Maybe it’s even 17 reasons. It doesn’t really matter. Because no one cares.
When you’re at reason #7, we don’t even recall #2 anymore.
The more relevant question to ask is what’s the real reason a customer would choose you.
Part of the brilliance of Apple’s “I’m a Mac” campaign was that they made that exact shift from a plethora of good reasons to one real reason.
Make no mistake, each of the 323 spots that had been shot for the campaign focused on one of those good reason for why a Mac would be better than a PC (66 of those actually aired, source).
But they were not about the good reasons.
For one, I’m sure for each of those you can find people willing to dive into a heated discussion about whether that reason would even be valid.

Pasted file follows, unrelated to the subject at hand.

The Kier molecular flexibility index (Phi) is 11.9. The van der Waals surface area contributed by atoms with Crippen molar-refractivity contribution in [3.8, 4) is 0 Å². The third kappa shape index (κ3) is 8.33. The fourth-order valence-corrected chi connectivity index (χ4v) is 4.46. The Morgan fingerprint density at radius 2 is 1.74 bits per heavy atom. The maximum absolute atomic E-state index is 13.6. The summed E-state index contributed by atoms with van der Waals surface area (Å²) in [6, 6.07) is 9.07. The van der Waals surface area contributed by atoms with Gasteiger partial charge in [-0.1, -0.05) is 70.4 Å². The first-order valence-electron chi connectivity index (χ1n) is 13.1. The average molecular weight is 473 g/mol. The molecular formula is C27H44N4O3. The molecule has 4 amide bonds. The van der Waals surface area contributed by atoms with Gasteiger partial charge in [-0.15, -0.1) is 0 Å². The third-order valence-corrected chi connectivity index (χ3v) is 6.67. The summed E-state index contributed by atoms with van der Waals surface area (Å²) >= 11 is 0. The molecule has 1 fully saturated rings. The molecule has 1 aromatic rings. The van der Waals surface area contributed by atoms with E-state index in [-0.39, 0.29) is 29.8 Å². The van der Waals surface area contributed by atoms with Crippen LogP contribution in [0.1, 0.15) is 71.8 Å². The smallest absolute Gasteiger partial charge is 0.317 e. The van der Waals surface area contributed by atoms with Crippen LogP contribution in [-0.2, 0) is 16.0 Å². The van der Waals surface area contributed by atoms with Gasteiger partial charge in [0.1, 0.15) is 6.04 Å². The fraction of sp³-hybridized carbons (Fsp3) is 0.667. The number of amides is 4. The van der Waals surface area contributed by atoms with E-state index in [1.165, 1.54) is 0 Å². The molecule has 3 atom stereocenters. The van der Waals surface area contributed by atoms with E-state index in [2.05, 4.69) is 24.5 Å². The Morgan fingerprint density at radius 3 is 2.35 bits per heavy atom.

Apple skipped that discussion and went straight into an argument about the real reason: Mac users are cool while PC users are not.
When you resonate with that message (which you might not, I know a lot of cool PC guys), the beauty of that approach is that the good reasons are all there.
This is the crucial aspect: The good reasons are never the problem. If you’ve done a great job and built something that’s actually amazing, you’re always going to have enough good reasons on your side (if you don’t, it’s probably better to fix your product before you fix your communication).
But any of these good reasons will always be considered in light of the real reason that makes us choose one product over another.
If you ignore this and instead only focus on the good reasons, even 66 good reasons won’t be enough to convince your audience.
Finally, if you need 66 reasons, or even just a dozen, to tell me why you are the superior choice, you’re devaluing the weight of each one of those reasons. Give me one heavyweight reason and we’re playing a totally different game.
What’s the real reason people choose you?